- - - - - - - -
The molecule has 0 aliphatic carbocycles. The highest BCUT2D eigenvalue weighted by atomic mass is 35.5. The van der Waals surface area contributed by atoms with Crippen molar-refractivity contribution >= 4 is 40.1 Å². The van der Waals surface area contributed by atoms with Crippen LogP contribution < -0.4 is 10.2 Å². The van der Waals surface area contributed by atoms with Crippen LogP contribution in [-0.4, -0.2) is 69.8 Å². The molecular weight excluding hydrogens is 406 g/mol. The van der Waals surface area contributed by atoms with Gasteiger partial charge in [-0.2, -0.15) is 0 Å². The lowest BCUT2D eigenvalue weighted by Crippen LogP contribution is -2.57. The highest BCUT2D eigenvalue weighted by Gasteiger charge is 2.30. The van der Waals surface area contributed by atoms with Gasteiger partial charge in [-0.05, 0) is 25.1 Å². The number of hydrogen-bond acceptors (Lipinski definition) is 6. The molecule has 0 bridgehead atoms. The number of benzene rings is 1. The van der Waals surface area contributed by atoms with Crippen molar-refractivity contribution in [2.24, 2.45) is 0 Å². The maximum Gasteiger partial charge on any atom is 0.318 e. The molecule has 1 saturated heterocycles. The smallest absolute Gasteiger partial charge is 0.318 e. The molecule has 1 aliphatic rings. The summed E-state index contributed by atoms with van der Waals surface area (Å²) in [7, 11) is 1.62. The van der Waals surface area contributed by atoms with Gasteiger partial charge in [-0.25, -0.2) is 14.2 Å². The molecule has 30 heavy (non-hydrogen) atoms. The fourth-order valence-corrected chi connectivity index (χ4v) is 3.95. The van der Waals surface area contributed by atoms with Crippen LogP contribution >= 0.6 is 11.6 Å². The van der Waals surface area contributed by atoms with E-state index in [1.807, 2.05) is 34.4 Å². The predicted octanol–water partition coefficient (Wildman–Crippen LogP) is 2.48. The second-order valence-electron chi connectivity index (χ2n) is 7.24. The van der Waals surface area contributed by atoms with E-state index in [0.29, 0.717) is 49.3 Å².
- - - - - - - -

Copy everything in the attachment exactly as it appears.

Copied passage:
The molecule has 0 aliphatic carbocycles. The highest BCUT2D eigenvalue weighted by atomic mass is 35.5. The van der Waals surface area contributed by atoms with Crippen molar-refractivity contribution >= 4 is 40.1 Å². The van der Waals surface area contributed by atoms with Crippen LogP contribution < -0.4 is 10.2 Å². The van der Waals surface area contributed by atoms with Crippen LogP contribution in [-0.4, -0.2) is 69.8 Å². The molecular weight excluding hydrogens is 406 g/mol. The van der Waals surface area contributed by atoms with Gasteiger partial charge in [-0.2, -0.15) is 0 Å². The lowest BCUT2D eigenvalue weighted by Crippen LogP contribution is -2.57. The highest BCUT2D eigenvalue weighted by Gasteiger charge is 2.30. The van der Waals surface area contributed by atoms with Gasteiger partial charge in [-0.05, 0) is 25.1 Å². The number of hydrogen-bond acceptors (Lipinski definition) is 6. The molecule has 0 bridgehead atoms. The number of benzene rings is 1. The van der Waals surface area contributed by atoms with Crippen molar-refractivity contribution in [2.24, 2.45) is 0 Å². The maximum Gasteiger partial charge on any atom is 0.318 e. The molecule has 1 saturated heterocycles. The smallest absolute Gasteiger partial charge is 0.318 e. The molecule has 1 aliphatic rings. The summed E-state index contributed by atoms with van der Waals surface area (Å²) in [7, 11) is 1.62. The van der Waals surface area contributed by atoms with Gasteiger partial charge in [-0.25, -0.2) is 14.2 Å². The molecule has 30 heavy (non-hydrogen) atoms. The fourth-order valence-corrected chi connectivity index (χ4v) is 3.95. The van der Waals surface area contributed by atoms with Crippen LogP contribution >= 0.6 is 11.6 Å². The van der Waals surface area contributed by atoms with E-state index in [1.807, 2.05) is 34.4 Å². The predicted octanol–water partition coefficient (Wildman–Crippen LogP) is 2.48. The second-order valence-electron chi connectivity index (χ2n) is 7.24. The van der Waals surface area contributed by atoms with E-state index in [0.29, 0.717) is 49.3 Å².